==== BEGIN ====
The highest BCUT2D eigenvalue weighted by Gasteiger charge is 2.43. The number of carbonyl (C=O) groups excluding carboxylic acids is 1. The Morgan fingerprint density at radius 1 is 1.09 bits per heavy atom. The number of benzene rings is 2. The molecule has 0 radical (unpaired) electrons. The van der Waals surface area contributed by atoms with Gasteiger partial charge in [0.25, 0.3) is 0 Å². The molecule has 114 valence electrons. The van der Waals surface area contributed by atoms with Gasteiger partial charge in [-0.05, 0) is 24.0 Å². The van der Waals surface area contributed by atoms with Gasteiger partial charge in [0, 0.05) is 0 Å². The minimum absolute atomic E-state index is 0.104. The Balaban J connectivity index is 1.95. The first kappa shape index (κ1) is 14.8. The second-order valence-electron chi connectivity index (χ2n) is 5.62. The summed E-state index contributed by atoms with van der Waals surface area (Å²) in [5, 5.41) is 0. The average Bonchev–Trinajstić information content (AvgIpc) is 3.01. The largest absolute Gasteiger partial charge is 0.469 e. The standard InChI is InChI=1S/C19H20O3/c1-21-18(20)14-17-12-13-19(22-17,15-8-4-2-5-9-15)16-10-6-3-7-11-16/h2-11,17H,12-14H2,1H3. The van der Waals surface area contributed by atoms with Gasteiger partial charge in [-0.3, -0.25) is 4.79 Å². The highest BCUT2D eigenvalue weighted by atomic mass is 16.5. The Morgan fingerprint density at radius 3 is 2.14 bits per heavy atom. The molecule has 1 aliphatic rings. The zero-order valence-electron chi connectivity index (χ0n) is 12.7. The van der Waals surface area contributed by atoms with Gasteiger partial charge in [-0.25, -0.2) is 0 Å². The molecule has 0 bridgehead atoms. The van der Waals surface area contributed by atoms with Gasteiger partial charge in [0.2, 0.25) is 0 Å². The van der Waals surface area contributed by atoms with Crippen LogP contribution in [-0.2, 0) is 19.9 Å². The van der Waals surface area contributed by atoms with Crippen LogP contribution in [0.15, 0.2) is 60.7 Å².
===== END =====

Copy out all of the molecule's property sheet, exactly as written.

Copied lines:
The highest BCUT2D eigenvalue weighted by Gasteiger charge is 2.43. The number of carbonyl (C=O) groups excluding carboxylic acids is 1. The Morgan fingerprint density at radius 1 is 1.09 bits per heavy atom. The number of benzene rings is 2. The molecule has 0 radical (unpaired) electrons. The van der Waals surface area contributed by atoms with Gasteiger partial charge in [0.25, 0.3) is 0 Å². The molecule has 114 valence electrons. The van der Waals surface area contributed by atoms with Gasteiger partial charge in [-0.05, 0) is 24.0 Å². The van der Waals surface area contributed by atoms with Gasteiger partial charge in [0, 0.05) is 0 Å². The minimum absolute atomic E-state index is 0.104. The Balaban J connectivity index is 1.95. The first kappa shape index (κ1) is 14.8. The second-order valence-electron chi connectivity index (χ2n) is 5.62. The summed E-state index contributed by atoms with van der Waals surface area (Å²) in [5, 5.41) is 0. The average Bonchev–Trinajstić information content (AvgIpc) is 3.01. The largest absolute Gasteiger partial charge is 0.469 e. The standard InChI is InChI=1S/C19H20O3/c1-21-18(20)14-17-12-13-19(22-17,15-8-4-2-5-9-15)16-10-6-3-7-11-16/h2-11,17H,12-14H2,1H3. The van der Waals surface area contributed by atoms with Gasteiger partial charge in [-0.3, -0.25) is 4.79 Å². The highest BCUT2D eigenvalue weighted by atomic mass is 16.5. The Morgan fingerprint density at radius 3 is 2.14 bits per heavy atom. The molecule has 1 aliphatic rings. The zero-order valence-electron chi connectivity index (χ0n) is 12.7. The van der Waals surface area contributed by atoms with Gasteiger partial charge in [-0.25, -0.2) is 0 Å². The molecule has 0 bridgehead atoms. The van der Waals surface area contributed by atoms with Gasteiger partial charge in [0.2, 0.25) is 0 Å². The van der Waals surface area contributed by atoms with Crippen LogP contribution in [-0.2, 0) is 19.9 Å². The van der Waals surface area contributed by atoms with Crippen LogP contribution in [0.15, 0.2) is 60.7 Å².